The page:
Mars One

Is this ethical?

We want to emphasize a number of issues:

  • A ‘one way’ trip (or, in other words: emigration) to Mars is currently the only way we can get people on Mars within the next 20 years. This in no way excludes the possibility of a return flight at some point in the future. It is likely that technological progress will make this less complex down the line, not to mention the fact that once the planet is inhabited, it will be that much easier to build the returning rocket there. This means that in time it could be possible for astronauts to return to Earth at some point in the future, should they want to do so;
  • Mars One will take every possible precaution to ensure the journey to Mars will be as safe as can be;
  • All those emigrating will do so because they choose to. They will receive extensive preparatory training so that they fully know what to expect. Astronauts that have passed the selection process can always choose not to join the mission at any time, and at any point during preparations. Back-up teams will be ready to replace any crew member that drops out, even at the very last minute.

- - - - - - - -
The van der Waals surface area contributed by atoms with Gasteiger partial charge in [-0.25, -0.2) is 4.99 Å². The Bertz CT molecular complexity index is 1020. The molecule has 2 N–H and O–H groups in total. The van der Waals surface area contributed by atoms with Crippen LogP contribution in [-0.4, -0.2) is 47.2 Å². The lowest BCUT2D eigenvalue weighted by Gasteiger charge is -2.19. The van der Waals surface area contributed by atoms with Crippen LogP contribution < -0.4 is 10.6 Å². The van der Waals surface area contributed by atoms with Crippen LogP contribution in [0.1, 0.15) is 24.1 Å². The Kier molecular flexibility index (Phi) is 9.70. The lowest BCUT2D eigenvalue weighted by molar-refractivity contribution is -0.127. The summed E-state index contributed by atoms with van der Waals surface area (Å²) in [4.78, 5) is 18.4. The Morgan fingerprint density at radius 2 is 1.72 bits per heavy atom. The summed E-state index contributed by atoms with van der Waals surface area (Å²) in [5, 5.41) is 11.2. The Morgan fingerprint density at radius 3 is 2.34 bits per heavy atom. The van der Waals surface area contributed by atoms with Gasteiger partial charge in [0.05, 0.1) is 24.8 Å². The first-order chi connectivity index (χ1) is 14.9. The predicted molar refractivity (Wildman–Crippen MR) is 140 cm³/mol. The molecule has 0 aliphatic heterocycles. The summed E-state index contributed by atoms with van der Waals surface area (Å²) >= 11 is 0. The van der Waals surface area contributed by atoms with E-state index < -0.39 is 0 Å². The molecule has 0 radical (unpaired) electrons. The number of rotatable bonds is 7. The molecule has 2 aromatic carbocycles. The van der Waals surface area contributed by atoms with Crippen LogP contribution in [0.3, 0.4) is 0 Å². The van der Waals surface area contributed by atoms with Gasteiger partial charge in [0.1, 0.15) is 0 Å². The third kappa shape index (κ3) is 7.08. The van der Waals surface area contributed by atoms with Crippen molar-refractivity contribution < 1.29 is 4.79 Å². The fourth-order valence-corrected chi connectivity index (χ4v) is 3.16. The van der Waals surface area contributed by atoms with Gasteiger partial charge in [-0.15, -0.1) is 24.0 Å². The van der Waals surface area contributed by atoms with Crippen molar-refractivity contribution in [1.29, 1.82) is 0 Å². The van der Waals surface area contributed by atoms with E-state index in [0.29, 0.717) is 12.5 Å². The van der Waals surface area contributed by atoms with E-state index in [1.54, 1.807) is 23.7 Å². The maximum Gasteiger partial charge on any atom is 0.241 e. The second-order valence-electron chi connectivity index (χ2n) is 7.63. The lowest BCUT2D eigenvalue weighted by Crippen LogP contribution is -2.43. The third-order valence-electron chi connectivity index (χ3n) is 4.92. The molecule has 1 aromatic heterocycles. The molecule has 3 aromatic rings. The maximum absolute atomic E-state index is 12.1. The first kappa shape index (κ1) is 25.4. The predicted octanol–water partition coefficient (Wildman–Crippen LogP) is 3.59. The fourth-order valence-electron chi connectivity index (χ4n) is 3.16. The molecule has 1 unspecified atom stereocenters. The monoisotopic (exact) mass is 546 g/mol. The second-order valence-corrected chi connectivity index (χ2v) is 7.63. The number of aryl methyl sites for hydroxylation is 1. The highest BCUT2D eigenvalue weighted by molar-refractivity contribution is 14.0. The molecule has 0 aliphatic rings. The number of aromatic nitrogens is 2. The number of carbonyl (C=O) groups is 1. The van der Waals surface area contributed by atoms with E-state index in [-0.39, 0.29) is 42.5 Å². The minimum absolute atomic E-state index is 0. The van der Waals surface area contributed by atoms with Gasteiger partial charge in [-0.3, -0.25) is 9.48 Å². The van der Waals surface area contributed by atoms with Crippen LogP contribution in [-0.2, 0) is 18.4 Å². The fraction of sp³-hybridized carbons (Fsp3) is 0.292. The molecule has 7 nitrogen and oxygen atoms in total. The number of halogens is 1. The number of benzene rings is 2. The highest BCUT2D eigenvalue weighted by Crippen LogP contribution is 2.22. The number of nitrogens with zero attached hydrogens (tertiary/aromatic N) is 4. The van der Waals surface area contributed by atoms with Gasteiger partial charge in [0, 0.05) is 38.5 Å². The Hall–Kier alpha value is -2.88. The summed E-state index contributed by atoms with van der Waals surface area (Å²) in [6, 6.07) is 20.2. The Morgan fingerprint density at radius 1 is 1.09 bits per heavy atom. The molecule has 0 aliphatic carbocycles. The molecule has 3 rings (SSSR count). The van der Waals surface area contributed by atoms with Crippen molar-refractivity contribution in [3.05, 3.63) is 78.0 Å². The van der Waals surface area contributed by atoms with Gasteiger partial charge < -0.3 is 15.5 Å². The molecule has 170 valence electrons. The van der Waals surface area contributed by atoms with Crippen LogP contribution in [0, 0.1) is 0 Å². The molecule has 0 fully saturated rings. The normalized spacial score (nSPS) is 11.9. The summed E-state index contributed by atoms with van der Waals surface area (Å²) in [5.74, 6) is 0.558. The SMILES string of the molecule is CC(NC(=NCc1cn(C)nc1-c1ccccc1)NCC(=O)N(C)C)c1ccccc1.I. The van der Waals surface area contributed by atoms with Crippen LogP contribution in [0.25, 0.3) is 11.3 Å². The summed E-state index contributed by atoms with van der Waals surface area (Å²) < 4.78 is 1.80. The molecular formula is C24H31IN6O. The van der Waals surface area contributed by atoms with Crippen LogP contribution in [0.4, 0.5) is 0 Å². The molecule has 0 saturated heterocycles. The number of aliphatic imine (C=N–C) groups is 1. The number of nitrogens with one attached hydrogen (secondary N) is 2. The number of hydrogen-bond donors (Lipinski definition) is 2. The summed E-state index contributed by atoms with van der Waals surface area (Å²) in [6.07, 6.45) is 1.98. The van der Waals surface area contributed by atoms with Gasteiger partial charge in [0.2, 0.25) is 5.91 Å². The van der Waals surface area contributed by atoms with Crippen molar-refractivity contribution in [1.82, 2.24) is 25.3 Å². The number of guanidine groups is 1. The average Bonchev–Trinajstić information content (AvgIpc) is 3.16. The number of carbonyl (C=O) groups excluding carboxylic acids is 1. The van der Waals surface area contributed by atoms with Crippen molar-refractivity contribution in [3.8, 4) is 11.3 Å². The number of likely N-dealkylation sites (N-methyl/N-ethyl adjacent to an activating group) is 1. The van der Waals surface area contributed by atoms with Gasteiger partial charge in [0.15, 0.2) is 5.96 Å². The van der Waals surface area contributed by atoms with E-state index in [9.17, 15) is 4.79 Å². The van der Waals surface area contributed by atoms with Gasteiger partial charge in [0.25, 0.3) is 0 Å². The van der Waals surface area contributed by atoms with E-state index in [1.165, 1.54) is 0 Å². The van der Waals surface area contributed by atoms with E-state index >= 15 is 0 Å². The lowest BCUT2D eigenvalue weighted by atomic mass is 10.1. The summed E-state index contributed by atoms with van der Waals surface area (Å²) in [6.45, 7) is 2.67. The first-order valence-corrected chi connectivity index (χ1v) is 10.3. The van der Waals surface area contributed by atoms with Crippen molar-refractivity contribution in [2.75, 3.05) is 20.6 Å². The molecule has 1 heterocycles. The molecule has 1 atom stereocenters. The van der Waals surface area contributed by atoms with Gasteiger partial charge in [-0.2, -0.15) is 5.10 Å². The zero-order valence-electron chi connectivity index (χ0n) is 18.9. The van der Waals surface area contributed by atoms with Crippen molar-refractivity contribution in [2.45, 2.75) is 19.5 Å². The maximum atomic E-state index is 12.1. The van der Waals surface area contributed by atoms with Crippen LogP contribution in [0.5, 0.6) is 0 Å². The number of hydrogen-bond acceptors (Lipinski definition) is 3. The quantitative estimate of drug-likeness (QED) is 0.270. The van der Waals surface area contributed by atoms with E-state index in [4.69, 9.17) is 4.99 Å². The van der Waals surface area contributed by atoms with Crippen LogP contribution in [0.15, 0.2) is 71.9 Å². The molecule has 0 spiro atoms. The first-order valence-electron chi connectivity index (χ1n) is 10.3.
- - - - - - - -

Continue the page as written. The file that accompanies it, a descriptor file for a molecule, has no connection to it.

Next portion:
• Our first and foremost priority is to offer the people on Mars as high a quality of life as we can, which encompasses the following:
  1. Unlimited access to email and other communication channels to keep in touch with friends and family back on Earth;
  2. As many exploration and experimentation opportunities as are available;
  3. The means to build and develop as much as they can themselves. They can work on the expansion of their Mars base and use the new rooms as they wish.
  • Our second priority is to have at least four people emigrate every two years, so that the community continues to grow.

Despite all of the above, it still sounds rather extreme nowadays to only offer a one way trip, but it bears mentioning that thousands of Europeans agreed to do just that – they took all they owned and moved to Australia, for example. That agreement did not come with a return ticket. The boat went back, but that did not mean they could afford to go with it. Maybe they could buy another ticket after saving up for a few years – just like our astronauts could build a rocket after some time.

The emigrants of the 60s could never have imagined that, 30 years later, they would be able to fly back to Europe for a small amount. Perhaps, at some point, a trip to Mars will become just as commonplace.

Considering all of the above, we do indeed think it is ethically conscientious to allow people to emigrate to Mars.

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